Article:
Peru's cash-strapped Christmas treat: guinea pig
The Associated Press
LIMA, Peru -- Are hard times threatening your Christmas dinner? Well then, Peru has the answer: guinea pig.
Officials in the coastal Peruvian province of Callao on Monday hailed the Andean rodent as a low-cost, low-fat alternative to a traditional turkey or roast pork Christmas dinner.
Guinea pigs can feed seven or eight for about $3.20, Callao official Mario Sanguinity told Associated Press Television.
"The idea is to give the people a tasty, economical option," he said.
The presentation included a live guinea pig dressed as Santa Claus and eight of its comrades laid out fried, broiled and roasted in traditional dishes from different regions of Peru.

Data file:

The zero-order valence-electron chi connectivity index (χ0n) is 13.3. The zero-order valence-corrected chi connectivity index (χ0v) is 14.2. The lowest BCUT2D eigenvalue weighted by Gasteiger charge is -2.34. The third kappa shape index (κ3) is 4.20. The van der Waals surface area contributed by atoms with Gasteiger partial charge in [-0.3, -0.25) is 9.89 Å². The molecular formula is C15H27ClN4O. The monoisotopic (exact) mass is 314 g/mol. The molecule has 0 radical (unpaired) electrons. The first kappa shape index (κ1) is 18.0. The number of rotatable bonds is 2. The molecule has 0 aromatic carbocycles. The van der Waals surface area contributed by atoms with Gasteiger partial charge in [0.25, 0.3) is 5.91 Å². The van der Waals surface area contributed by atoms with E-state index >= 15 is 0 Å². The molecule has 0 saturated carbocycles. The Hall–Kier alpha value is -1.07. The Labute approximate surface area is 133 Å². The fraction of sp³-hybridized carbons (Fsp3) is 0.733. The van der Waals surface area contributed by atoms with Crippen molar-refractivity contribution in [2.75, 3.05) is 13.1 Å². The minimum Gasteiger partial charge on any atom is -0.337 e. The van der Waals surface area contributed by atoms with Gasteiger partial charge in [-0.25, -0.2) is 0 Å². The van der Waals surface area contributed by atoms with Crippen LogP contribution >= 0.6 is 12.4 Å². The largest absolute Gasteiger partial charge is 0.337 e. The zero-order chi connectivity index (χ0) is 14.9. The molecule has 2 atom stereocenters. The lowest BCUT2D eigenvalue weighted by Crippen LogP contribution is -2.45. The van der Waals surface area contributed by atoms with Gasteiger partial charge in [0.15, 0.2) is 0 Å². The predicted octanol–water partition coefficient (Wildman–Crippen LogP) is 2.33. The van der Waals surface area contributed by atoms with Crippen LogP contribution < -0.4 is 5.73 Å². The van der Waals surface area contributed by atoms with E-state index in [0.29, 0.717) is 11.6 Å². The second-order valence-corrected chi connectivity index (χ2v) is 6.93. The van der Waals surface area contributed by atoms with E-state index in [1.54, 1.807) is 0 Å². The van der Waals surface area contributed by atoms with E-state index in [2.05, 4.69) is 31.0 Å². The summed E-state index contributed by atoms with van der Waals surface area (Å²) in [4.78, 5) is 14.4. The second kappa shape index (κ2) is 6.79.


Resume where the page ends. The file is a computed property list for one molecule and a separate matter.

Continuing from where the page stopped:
Callao resident Silvia Carazas said she plans to make the switch to guinea pig at Christmas.
"The animal is rich in protein and has zero cholesterol as well, very important for those of us looking to watch our weight," she said.
The tiny cuts of white meat are often compared to rabbit and dark chicken. Called "cuy" in Peru, guinea pig is a stable source of income for farmers and holds an elevated place in Andean folklore.
A painting of the Last Supper hanging in the principal cathedral of the ancient Inca capital of Cuzco depicts Christ and the 12 disciples dining on guinea pig.
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